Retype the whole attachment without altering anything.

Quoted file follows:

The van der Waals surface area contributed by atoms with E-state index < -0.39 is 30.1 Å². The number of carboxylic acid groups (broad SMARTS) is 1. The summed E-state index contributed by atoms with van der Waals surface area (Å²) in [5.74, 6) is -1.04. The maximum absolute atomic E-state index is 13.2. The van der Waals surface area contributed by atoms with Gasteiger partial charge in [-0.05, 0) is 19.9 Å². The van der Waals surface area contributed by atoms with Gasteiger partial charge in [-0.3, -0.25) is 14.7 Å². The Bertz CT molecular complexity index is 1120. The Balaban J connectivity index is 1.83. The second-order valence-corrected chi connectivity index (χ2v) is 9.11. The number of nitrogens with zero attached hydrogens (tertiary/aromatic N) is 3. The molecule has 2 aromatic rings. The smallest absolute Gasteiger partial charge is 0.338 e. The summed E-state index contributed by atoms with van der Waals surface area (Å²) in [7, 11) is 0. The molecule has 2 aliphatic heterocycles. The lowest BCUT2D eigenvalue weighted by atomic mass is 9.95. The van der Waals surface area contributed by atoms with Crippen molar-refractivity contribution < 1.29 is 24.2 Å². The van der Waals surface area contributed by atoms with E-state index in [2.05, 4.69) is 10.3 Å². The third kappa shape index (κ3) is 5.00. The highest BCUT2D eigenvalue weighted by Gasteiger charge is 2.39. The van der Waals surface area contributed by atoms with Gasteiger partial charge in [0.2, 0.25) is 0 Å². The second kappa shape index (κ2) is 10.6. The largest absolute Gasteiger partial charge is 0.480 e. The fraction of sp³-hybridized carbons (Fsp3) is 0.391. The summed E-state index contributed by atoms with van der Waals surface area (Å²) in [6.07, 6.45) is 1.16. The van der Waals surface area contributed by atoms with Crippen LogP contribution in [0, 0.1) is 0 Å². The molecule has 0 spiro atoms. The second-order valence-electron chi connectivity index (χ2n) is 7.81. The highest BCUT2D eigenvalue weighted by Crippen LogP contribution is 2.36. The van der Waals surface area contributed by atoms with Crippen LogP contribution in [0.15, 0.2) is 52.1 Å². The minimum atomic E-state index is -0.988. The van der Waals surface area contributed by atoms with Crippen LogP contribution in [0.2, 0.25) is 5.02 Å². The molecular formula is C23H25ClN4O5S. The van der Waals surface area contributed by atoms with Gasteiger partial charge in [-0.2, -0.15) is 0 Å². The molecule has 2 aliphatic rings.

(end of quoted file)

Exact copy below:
The van der Waals surface area contributed by atoms with E-state index < -0.39 is 30.1 Å². The number of carboxylic acid groups (broad SMARTS) is 1. The summed E-state index contributed by atoms with van der Waals surface area (Å²) in [5.74, 6) is -1.04. The maximum absolute atomic E-state index is 13.2. The van der Waals surface area contributed by atoms with Gasteiger partial charge in [-0.05, 0) is 19.9 Å². The van der Waals surface area contributed by atoms with Gasteiger partial charge in [-0.3, -0.25) is 14.7 Å². The Bertz CT molecular complexity index is 1120. The Balaban J connectivity index is 1.83. The second-order valence-corrected chi connectivity index (χ2v) is 9.11. The number of nitrogens with zero attached hydrogens (tertiary/aromatic N) is 3. The molecule has 2 aromatic rings. The smallest absolute Gasteiger partial charge is 0.338 e. The summed E-state index contributed by atoms with van der Waals surface area (Å²) in [7, 11) is 0. The molecule has 2 aliphatic heterocycles. The lowest BCUT2D eigenvalue weighted by atomic mass is 9.95. The van der Waals surface area contributed by atoms with Crippen molar-refractivity contribution < 1.29 is 24.2 Å². The van der Waals surface area contributed by atoms with E-state index in [2.05, 4.69) is 10.3 Å². The third kappa shape index (κ3) is 5.00. The highest BCUT2D eigenvalue weighted by Gasteiger charge is 2.39. The van der Waals surface area contributed by atoms with Gasteiger partial charge in [0.2, 0.25) is 0 Å². The second kappa shape index (κ2) is 10.6. The largest absolute Gasteiger partial charge is 0.480 e. The fraction of sp³-hybridized carbons (Fsp3) is 0.391. The summed E-state index contributed by atoms with van der Waals surface area (Å²) in [6.07, 6.45) is 1.16. The van der Waals surface area contributed by atoms with Crippen LogP contribution in [0, 0.1) is 0 Å². The molecule has 0 spiro atoms. The second-order valence-electron chi connectivity index (χ2n) is 7.81. The highest BCUT2D eigenvalue weighted by Crippen LogP contribution is 2.36. The van der Waals surface area contributed by atoms with Crippen LogP contribution in [0.15, 0.2) is 52.1 Å². The minimum atomic E-state index is -0.988. The van der Waals surface area contributed by atoms with Crippen LogP contribution in [0.2, 0.25) is 5.02 Å². The molecular formula is C23H25ClN4O5S. The van der Waals surface area contributed by atoms with Gasteiger partial charge in [-0.2, -0.15) is 0 Å². The molecule has 2 aliphatic rings.